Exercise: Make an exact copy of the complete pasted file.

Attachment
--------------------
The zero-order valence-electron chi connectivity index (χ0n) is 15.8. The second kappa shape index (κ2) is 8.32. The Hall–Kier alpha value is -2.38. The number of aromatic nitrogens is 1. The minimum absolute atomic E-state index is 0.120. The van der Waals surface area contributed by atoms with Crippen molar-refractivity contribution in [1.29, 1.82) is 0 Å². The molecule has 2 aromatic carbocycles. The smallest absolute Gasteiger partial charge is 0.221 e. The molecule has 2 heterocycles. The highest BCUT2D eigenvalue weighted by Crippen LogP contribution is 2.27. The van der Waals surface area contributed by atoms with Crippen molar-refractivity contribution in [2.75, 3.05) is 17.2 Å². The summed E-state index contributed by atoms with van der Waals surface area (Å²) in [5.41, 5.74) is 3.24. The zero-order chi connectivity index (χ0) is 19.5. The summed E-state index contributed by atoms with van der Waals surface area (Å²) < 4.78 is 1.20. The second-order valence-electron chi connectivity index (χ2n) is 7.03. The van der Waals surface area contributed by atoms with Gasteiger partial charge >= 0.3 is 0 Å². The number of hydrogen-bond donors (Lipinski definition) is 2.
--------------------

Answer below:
The zero-order valence-electron chi connectivity index (χ0n) is 15.8. The second kappa shape index (κ2) is 8.32. The Hall–Kier alpha value is -2.38. The number of aromatic nitrogens is 1. The minimum absolute atomic E-state index is 0.120. The van der Waals surface area contributed by atoms with Crippen molar-refractivity contribution in [1.29, 1.82) is 0 Å². The molecule has 2 aromatic carbocycles. The smallest absolute Gasteiger partial charge is 0.221 e. The molecule has 2 heterocycles. The highest BCUT2D eigenvalue weighted by Crippen LogP contribution is 2.27. The van der Waals surface area contributed by atoms with Crippen molar-refractivity contribution in [2.75, 3.05) is 17.2 Å². The summed E-state index contributed by atoms with van der Waals surface area (Å²) in [5.41, 5.74) is 3.24. The zero-order chi connectivity index (χ0) is 19.5. The summed E-state index contributed by atoms with van der Waals surface area (Å²) < 4.78 is 1.20. The second-order valence-electron chi connectivity index (χ2n) is 7.03. The van der Waals surface area contributed by atoms with Gasteiger partial charge >= 0.3 is 0 Å². The number of hydrogen-bond donors (Lipinski definition) is 2.